Johnny– What are you wanting your readers to take away from this book?
Ophelia– Question your identity. How do your beliefs benefit you within the context of your immediate peer group? Have you established these beliefs purely for personal social benefit or because they are true? Are you willing to be vulnerable enough to change and grow? Can you incorporate that willingness to change and grow into your identity rather than live a comfortably dogmatic existence? Can you understand how identity functions in others and have the patience to help them grow rather than dismiss them entirely? Can you recognize when someone is not willing to change and disengage rather than engaging in pointless conflict to reinforce your own identity?
Johnny– Was Elise an obsession or a crush?
Ophelia– She is an obsession because she checks all the boxes for him. She is his only connection to society. She is attractive. She validates his rejection of society by crossing the lake. She also fills the void his mother left. This is why no one else compares to her in his mind.
Johnny– What advise do you have for unpublished authors who are trying to get started?
Ophelia– Write like no one will ever read it.
Johnny– Ophelia I feel as though I’ve learned a lot from and about you, professionally, throughout our conversation, what do you like to do to for fun or to unwind?
Ophelia– I unwind with exercise, music and watching Patriots games.
Johnny– Thank you Ophelia for taking the time to talk with me, I really enjoyed My Summer Friend, I’m recommending it to everyone I know. Do you have any other books in the works?
Ophelia– Thanks Johnny, these are great questions. I appreciate the opportunity. I wrote a book called Something in the Water. It’s a book of short stories about other misfits that live around the lake from My Summer Friend. The stories all intertwine in subtle ways and have twist endings. Right now, I’m working on a novella named Exuvia which is related to the Something in the Water stories. It is about a photojournalist who enters the world of a group of young rich people under the guise of doing a story on them, but he has a hidden motive. I also released book three of my sci-fi series in June. Its title is The Infinite Eye, which is a sequel to Eclipse and Typhon. It is a dark sci-fi adventure similar to the tone of the Expanse or Culture series. They are all available on Amazon in ebook and paperback. I also have some hidden prizes on my website opheliarue.com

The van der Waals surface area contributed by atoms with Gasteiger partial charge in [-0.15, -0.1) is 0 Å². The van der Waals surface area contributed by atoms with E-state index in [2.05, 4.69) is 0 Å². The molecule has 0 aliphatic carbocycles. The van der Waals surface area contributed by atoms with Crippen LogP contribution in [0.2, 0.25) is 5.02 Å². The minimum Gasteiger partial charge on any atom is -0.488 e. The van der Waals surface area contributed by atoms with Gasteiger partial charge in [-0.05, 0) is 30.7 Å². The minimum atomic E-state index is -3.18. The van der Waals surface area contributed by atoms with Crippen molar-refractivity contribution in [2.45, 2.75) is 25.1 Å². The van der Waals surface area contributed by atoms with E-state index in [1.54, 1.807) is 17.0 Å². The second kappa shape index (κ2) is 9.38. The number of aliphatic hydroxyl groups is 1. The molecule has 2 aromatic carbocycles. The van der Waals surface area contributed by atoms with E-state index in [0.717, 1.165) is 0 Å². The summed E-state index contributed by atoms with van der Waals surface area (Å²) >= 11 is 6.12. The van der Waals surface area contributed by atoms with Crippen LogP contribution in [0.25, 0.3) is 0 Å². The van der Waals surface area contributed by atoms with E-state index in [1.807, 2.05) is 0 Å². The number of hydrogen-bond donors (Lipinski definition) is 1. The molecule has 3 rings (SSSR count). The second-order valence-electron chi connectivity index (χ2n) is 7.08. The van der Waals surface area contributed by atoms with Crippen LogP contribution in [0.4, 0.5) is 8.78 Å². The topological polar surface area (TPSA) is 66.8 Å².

Ophelia has penned a story that is as beautiful as it is tragic. Ed’s reality comes to him through the lens of a telescope, it’s not until he’s forced to come out of his make-believe world that he meets the object of his desires face-to-face.
As you can read from our conversation, Ophelia defiantly knows what she’s talking about, she’s lived it, and she’s not afraid to talk about it. Written with a cynical styled cleverness, Ophelia has created a character deserving of both our admiration and pity.
I love this book and highly recommend it. Coming in at 60 pages it is a fast afternoon read that will satisfy while indulging your reading desires.
I’m giving My Summer Friend five stars ⭐⭐⭐⭐⭐ on both Goodreads and Amazon. It’s gritty, raw, and it’s real. I LOVE IT!
Maybe there is a little of Ed in all of us, maybe that’s whats drawn me in, mental health is a real world issue, it’s not going away no matter how hard we try to ignore it. Thank you Ophelia, for allowing us to see the world through your MAGNIFICENT eyes.
If you haven’t read it you should. Ophelia is defiantly an author that I WANT read again.
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Be sure to check these other books by Ophelia.